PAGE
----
LOCATION: Enron Broadband Services
DOCKET NO.: 08-67
DECIDED BY: Roberts Court (2006-2009)
LOWER COURT: United States Court of Appeals for the Fifth Circuit
CITATION: 557 US (2009)
GRANTED: Nov 14, 2008
ARGUED: Mar 23, 2009
DECIDED: Jun 18, 2009
Michael R. Dreeben – Deputy Solicitor General, Department of Justice, argued the cause for the United States
Samuel J. Buffone – argued the cause for the petitioner
Facts of the case
In July 2005, a jury in a federal district court acquitted F. Scott Yeager of conspiracy, wire fraud, and security fraud, but hung on 20 counts of insider trading and 99 counts of money laundering in relation to his involvement with Enron Broadband Services. The district court declared a mistrial on the counts the jury hung on. Thereafter, the United States again indicted Mr. Yeager on a portion of the mistried counts. On interlocutory appeal, Mr. Yeager argued that in acquitting him of securities fraud, the jury “necessarily found that he did not have insider information”, and therefore collateral estopple prevents the government from retrying him for insider trading and money laundering.
The United States Court of Appeals for the Fifth Circuit held that collateral estoppel does not bar retrial in Mr. Yeager’s case. It recognized that Mr. Yeager had the burden of proving the jury necessarily found that he was not guilty of insider trading. He did not, as a jury that found him not guilty of insider trading and “acting rationally” would have acquitted him of insider trading and money laundering. The court reasoned that because it was unclear the jury’s rationale for its decisions, Mr. Yeager’s mistried counts did not prevent his retrial on those counts.
Does the Double Jeopardy Clause bar retrial when a jury acquits a defendant on some counts, but fails to reach a verdict on other counts whose essential elements must have been decided in the defendant’s favor by a rational jury?
Media for Yeager v. United States
Audio Transcription for Opinion Announcement – June 18, 2009 in Yeager v. United States
John G. Roberts, Jr.:
Justice Stevens has our opinion this morning in case 08-67, Yeager versus United States.
John Paul Stevens:
This case comes to us from the Court of Appeals for the Fifth Circuit.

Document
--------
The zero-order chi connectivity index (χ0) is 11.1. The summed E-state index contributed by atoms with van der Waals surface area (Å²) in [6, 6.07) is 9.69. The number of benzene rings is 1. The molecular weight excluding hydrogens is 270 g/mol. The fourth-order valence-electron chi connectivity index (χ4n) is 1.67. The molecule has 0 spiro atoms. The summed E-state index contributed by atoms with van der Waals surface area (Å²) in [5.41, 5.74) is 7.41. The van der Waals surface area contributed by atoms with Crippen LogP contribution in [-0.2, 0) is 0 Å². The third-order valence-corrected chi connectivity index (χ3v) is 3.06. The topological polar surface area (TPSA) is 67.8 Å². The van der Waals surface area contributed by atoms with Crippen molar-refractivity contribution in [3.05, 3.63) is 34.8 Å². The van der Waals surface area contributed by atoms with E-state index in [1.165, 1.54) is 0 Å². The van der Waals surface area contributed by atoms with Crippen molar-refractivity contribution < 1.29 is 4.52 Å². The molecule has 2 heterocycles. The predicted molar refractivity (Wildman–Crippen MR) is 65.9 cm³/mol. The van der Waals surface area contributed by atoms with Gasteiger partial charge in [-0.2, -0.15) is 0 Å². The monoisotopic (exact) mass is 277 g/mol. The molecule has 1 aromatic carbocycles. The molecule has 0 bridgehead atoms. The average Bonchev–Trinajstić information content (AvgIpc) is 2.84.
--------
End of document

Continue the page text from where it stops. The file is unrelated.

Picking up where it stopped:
Petitioner, a former executive of a subsidiary of Enron Corporation was charged in a federal indictment with securities and wire fraud and with insider trading and money laundering.
The indictment alleged that petitioner misled the public about the virtues of a fiber-optic communications system being developed by his former employer and that he then enriched himself by trading Enron’s stock without divulging the truth about the system.
After a 13-week jury trial, the jury acquitted petitioner on the fraud charges but failed to reach a verdict on the insider-trading and money-laundering counts.
The Government later reindicted petitioner for the counts in which the jury had hung.
Petitioner moved to dismiss the new indictment on the ground that the issue-preclusion component of the Double Jeopardy Clause barred retrial on those charges.
Specifically, he asserted that the jury’s verdict of acquittal at the first trial had necessarily determined that he did not possess insider information and that a second trial for insider-trading and money-laundering would turn on that issue.
The District Court denied the motion and the Fifth Circuit affirmed.
The Fifth Circuit concluded that to decipher what the — the issues the jury had decided in its verdict, it could consider the jury’s failure to reach a verdict on other counts.
Using that approach, the Court explained that if the jury had in fact included that petitioner did not possess insider information, it would have acquitted him of the insider-trading and money-laundering.
The fact that the jury instead hung on those counts, the Court explained made it impossible to decide what the jury had necessarily decided in its acquittals.
Accordingly, the Court allowed the Government to prosecute petitioner again.
We granted certiorari and now reverse and remand.
For reasons stated in an opinion filed with the clerk, we hold that the consideration of hung counts has no place in the issue-preclusion analysis.
To identify what a jury necessarily determined at trial, the Court should scrutinize the jury’s decisions, not its failures to decide.
A contrary conclusion would require improper speculation into what transpired in the jury room.
Thus, if the possession of insider information was a critical issue of ultimate fact in all of the charges against petitioner, a jury verdict that necessarily decided that issue in petitioner’s favor protects him from prosecution for any charge for which that is an essential element.
Justice Kennedy has filed an opinion concurring in part and concurring in the judgment.
Justice Scalia has filed a dissenting opinion in which Justice Thomas and Alito have joined.
And Justice Alito has also filed a dissenting opinion in which Justices Scalia and Thomas have joined.